A latest Oxford University study found that a third booster dose of the Oxford-AstraZeneca COVID-19 vaccine produces a strong immune response. The researchers also found that a third dose of the vaccine increases antibody and T-cell immune responses, and if the second dose can be delayed up to 45 weeks, it also lead to an enhanced immune response.
The findings were released in a preprint, and the study looked at 30 participants who received a late second dose and 90 who received a third dose, all of whom were under 55. The researchers added that there was not yet evidence that such shots were needed, especially given shortages in some countries, the Reuters reported.
Andrew Pollard, director of the Oxford Vaccine Group, said that the evidence from the study suggests that the vaccine protects against current variants for a sustained period of time meant that such a booster may not be needed.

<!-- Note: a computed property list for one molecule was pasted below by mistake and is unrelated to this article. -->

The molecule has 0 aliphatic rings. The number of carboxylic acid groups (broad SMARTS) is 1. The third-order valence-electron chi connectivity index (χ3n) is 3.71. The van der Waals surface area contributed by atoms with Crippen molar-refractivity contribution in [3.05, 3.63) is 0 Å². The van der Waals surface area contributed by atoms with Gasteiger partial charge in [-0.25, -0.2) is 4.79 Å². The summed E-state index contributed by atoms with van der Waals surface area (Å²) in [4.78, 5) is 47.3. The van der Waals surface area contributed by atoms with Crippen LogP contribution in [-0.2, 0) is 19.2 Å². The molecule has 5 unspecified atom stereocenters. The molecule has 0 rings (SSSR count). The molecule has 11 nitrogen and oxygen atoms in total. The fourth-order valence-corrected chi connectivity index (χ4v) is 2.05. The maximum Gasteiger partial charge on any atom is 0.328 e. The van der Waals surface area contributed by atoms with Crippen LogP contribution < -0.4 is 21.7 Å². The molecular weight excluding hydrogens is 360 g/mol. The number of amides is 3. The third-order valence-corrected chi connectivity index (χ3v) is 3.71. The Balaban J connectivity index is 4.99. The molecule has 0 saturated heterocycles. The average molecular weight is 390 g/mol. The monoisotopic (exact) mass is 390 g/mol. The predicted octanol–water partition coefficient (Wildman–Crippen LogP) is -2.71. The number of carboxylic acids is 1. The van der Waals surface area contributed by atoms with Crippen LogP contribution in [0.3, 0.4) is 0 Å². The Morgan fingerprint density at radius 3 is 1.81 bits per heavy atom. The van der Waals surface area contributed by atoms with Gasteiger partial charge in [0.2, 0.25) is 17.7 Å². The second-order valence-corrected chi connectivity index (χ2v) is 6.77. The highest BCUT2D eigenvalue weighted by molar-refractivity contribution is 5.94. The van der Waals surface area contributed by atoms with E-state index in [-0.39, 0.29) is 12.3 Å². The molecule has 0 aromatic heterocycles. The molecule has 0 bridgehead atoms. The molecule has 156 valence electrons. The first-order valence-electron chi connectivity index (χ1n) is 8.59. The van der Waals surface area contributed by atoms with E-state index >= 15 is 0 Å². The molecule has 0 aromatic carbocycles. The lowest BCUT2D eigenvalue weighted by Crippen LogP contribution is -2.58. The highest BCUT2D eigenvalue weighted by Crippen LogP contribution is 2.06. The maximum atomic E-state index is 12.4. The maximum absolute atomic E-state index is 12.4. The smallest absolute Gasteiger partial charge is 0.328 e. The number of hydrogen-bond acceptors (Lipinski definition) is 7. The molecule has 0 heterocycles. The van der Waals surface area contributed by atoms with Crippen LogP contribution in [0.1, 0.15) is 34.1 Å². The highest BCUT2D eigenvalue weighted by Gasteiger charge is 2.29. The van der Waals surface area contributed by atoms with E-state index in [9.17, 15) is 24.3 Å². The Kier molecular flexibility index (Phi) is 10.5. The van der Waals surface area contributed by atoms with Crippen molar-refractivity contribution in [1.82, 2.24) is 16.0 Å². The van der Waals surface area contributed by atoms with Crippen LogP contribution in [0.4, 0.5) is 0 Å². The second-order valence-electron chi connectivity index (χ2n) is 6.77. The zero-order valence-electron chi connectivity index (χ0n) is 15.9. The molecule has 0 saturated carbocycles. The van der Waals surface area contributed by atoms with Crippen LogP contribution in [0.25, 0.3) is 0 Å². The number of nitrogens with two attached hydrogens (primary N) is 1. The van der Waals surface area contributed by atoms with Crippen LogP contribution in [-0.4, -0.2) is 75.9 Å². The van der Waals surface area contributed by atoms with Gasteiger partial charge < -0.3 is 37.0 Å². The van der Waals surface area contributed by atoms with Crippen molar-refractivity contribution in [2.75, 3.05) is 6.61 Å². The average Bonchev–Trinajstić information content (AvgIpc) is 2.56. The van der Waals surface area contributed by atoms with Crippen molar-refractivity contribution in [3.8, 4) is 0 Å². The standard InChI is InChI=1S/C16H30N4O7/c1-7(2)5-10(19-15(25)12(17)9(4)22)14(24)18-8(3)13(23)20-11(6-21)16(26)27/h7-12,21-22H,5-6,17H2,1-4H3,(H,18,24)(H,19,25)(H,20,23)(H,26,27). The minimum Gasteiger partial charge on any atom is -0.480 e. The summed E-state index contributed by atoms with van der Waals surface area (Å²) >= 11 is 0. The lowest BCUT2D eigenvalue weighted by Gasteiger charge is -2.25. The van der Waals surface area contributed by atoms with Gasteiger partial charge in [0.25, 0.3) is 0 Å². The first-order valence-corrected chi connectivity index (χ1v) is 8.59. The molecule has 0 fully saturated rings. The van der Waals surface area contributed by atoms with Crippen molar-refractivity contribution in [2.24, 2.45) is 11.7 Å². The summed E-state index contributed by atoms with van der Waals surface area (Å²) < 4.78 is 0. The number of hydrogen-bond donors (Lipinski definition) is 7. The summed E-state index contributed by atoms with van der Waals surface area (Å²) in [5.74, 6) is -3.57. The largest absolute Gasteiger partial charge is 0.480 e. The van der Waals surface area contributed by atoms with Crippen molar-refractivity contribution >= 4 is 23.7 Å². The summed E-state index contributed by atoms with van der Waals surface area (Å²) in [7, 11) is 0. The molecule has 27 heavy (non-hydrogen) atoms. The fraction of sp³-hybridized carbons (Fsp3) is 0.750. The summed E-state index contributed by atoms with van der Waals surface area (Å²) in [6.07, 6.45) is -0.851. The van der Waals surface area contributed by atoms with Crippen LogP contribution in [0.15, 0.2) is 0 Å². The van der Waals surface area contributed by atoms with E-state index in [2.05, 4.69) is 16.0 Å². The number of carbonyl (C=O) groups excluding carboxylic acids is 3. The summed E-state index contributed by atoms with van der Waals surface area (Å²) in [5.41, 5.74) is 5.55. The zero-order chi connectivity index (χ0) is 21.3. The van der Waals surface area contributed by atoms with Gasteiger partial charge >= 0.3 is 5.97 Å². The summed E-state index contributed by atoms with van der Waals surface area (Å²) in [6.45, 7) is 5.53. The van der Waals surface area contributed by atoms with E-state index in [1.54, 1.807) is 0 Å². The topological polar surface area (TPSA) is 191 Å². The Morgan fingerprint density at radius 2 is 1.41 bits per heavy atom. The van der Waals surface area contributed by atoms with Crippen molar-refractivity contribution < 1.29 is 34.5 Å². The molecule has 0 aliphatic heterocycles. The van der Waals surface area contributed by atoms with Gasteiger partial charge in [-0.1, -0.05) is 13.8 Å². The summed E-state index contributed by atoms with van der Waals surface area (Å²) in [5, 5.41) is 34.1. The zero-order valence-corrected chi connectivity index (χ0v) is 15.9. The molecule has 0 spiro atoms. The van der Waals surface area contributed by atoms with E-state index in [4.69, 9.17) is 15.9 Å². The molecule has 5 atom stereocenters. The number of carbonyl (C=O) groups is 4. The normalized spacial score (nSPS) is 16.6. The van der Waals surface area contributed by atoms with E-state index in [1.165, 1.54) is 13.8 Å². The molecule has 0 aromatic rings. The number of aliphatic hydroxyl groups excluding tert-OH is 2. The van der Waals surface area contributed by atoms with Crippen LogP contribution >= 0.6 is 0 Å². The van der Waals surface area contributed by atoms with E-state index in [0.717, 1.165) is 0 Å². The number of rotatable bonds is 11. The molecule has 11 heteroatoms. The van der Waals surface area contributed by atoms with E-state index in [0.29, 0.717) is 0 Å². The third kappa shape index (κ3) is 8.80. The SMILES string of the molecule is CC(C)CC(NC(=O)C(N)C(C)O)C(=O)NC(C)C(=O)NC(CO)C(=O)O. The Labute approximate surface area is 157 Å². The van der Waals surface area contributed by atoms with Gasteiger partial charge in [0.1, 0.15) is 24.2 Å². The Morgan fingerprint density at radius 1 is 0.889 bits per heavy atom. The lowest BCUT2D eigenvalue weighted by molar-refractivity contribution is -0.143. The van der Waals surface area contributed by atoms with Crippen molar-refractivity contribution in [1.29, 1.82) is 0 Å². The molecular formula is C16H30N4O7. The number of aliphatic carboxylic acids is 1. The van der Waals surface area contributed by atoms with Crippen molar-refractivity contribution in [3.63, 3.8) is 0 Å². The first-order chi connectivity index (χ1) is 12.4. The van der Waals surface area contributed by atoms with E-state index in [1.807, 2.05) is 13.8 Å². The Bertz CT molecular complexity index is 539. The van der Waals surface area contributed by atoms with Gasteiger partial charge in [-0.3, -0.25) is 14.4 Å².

“We do have to be in a position where we could boost if it turned out that was necessary … (but) we don’t have any evidence that that is required. At this point with a high level of protection in the UK population and no evidence of that being lost, to give third doses now in the UK whilst other countries have zero doses is not acceptable.”
Studies had previously shown that the shot, invented at Oxford University and licensed to AstraZeneca, has higher efficacy when the second dose is delayed to 12 weeks instead of four weeks.